Monthly Archives: July 2006

Blogging and religion

Way back on July 9, 2006, the Washington Post ran an article on ministers who write blogs, “Cyber-Savvy Pastors Blog When the Spirit Moves Them” by Megan Greenwell [link; and thanks World of Your Making for the link]. Some of the ministers Greenwell interviewed use blogs for evangelism and at least one uses a blog for personal reflection — but for me, the most interesting reflection on ministerial blogging was this…

The Rev. Jan Edmiston, pastor of Fairlington Presbyterian Church in Alexandria, said … the blogging phenomenon is part of a larger shift in the way religion is practiced — although she is unsure what form that change might take. She now devotes every other Monday to “monastery day,” when she sits in a coffee shop reflecting on the state of the church and expressing her thoughts on her blog, “A Church for Starving Artists.”

“I’m doing the things you would do in a monastery except with a cup of coffee and my laptop,” she said. “It’s completely spiritually energizing in ways a lot of people wouldn’t think possible. I think the church is going through a transformation similar to the Reformation, and blogging helps me work through where I fit into that.”

Now that’s an interesting new spiritual practice:– blogging in a coffee shop. Just as Edmiston calls her practice “monastic,” I think this is less a story of technology changing the way we do things, than it is a story of people finding and creating new ways to pursue spiritual growth and exploration. And as Edmiston says, it’s all very spiritually energizing — which doesn’t mean I have the faintest idea of what form this new change in religion will take.

Teaching kids how to be religious, part six: Developmentally-based programs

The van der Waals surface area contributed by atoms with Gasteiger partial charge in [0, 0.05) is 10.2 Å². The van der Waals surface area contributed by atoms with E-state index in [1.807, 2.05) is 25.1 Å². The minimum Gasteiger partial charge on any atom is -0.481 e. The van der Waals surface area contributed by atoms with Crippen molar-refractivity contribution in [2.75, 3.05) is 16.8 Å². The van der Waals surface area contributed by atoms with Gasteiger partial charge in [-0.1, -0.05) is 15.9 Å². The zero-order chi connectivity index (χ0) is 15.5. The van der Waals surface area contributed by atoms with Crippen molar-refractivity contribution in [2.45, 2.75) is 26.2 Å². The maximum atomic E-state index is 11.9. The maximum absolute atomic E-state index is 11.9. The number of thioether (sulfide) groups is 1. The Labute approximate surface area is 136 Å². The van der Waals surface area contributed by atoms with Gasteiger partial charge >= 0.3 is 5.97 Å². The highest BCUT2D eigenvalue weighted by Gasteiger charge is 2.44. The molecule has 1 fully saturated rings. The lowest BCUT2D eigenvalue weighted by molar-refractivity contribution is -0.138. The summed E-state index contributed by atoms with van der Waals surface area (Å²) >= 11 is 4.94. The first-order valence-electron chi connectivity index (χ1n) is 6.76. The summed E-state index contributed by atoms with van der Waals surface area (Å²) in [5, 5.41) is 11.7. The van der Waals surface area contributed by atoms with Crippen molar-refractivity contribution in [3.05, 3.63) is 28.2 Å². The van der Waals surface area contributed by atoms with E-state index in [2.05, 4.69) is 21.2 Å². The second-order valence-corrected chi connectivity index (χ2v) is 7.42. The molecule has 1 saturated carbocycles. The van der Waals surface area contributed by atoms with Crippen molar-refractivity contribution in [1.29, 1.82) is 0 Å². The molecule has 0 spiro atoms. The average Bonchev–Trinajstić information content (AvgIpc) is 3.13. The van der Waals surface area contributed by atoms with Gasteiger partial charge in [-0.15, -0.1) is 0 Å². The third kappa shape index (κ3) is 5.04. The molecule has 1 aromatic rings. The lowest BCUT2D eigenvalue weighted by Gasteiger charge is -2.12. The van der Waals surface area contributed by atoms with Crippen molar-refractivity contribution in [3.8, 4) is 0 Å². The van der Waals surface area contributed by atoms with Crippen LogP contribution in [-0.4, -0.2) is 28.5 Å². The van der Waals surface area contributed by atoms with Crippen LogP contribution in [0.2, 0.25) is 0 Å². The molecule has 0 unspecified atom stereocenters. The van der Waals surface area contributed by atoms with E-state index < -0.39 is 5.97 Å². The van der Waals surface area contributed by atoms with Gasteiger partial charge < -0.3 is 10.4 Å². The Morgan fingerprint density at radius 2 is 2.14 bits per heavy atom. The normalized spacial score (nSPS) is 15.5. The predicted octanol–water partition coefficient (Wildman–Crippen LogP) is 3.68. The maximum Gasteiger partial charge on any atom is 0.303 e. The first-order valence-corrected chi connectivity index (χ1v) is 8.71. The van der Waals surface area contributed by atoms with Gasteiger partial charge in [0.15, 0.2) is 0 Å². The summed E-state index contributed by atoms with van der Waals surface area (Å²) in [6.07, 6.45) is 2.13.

Part one: Link

When many people think of how to teach children to be religious, the only psychological model they use is developmental psychology — and with good reason: developmental psychology is an extremely useful model for planning cognitive and affective learning. Because so much has been written about applying developmental psychology to religious education, I don’t need to spend too much time on it.

The insights of developmental psychology basically tell us to create programs wherein children of the same general age (or same general developmental stage) learn together. In my own experience as a religious educator and parish minister based in local congregations, developmental psychology has helped me to figure out ways to create a mix of good programs for different age groups. The key word here is “mix”: while some religious educators feel they have to rely on just one kind of developmentally-based program, in my experience children are best served by offering a variety of programs, offered either concurrently (in large congregations) or successively (in smaller congregations).

For school aged children, the mix of programs might include closely-graded classes (traditional Sunday school and the Montessori-based “Godly Play”), closely-graded worship experiences (children’s chapel, or in large churches even more closely-graded worship experiences), and other programs like a children’s choir (in larger churches, several different children’s choirs, divided based on physical and intellectual development, will be possible).

For teens, the mix of programs might include closely-graded programs (traditional youth groups, mission trips, youth choirs), youth worship, and closely-graded classes.

As we’ll see in the next installment, these closely-graded programs can (and, I believe, should) be mixed in with multi-age programs.

Next: Distributed cognition

Street scene

Carol and I are looking out of the second-floor window of the place where we’re cat-sitting. A 1970’s-era Mercedes sedan slowly drives up.

“Wow, look at the old Mercedes,” says Carol, “it still looks good, especially in white. Is he stopping to look at the stuff I put on Craigslist?” She just stacked a pile of old junk at curbside.